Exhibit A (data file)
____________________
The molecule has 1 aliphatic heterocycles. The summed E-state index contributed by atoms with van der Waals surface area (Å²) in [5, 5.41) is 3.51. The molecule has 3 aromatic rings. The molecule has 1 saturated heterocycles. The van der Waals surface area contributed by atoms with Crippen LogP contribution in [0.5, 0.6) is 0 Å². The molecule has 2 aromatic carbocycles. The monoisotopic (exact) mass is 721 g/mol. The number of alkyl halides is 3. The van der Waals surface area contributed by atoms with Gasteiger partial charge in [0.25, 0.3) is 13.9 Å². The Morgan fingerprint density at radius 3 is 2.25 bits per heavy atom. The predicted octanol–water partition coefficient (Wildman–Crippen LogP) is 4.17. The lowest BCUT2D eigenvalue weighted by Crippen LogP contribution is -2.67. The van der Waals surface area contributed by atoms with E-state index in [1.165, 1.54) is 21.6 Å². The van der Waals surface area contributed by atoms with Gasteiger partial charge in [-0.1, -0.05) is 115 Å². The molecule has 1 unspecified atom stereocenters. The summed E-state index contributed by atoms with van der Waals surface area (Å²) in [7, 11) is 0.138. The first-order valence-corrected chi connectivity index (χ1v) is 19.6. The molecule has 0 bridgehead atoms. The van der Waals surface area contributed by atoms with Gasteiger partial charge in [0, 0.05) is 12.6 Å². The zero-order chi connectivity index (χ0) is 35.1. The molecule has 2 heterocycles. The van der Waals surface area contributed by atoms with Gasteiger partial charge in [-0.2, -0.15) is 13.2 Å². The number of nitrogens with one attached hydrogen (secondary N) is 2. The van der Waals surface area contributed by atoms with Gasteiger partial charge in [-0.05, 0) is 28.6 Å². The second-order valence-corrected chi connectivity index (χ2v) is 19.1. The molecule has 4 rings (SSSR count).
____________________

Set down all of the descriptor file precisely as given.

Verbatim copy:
The molecule has 1 aliphatic heterocycles. The summed E-state index contributed by atoms with van der Waals surface area (Å²) in [5, 5.41) is 3.51. The molecule has 3 aromatic rings. The molecule has 1 saturated heterocycles. The van der Waals surface area contributed by atoms with Crippen LogP contribution in [0.5, 0.6) is 0 Å². The molecule has 2 aromatic carbocycles. The monoisotopic (exact) mass is 721 g/mol. The number of alkyl halides is 3. The van der Waals surface area contributed by atoms with Gasteiger partial charge in [0.25, 0.3) is 13.9 Å². The Morgan fingerprint density at radius 3 is 2.25 bits per heavy atom. The predicted octanol–water partition coefficient (Wildman–Crippen LogP) is 4.17. The lowest BCUT2D eigenvalue weighted by Crippen LogP contribution is -2.67. The van der Waals surface area contributed by atoms with E-state index in [1.165, 1.54) is 21.6 Å². The van der Waals surface area contributed by atoms with Gasteiger partial charge in [-0.1, -0.05) is 115 Å². The molecule has 1 unspecified atom stereocenters. The summed E-state index contributed by atoms with van der Waals surface area (Å²) in [7, 11) is 0.138. The first-order valence-corrected chi connectivity index (χ1v) is 19.6. The molecule has 0 bridgehead atoms. The van der Waals surface area contributed by atoms with Gasteiger partial charge in [0, 0.05) is 12.6 Å². The zero-order chi connectivity index (χ0) is 35.1. The molecule has 2 heterocycles. The van der Waals surface area contributed by atoms with Gasteiger partial charge in [-0.2, -0.15) is 13.2 Å². The number of nitrogens with one attached hydrogen (secondary N) is 2. The van der Waals surface area contributed by atoms with Gasteiger partial charge in [-0.05, 0) is 28.6 Å². The second-order valence-corrected chi connectivity index (χ2v) is 19.1. The molecule has 4 rings (SSSR count).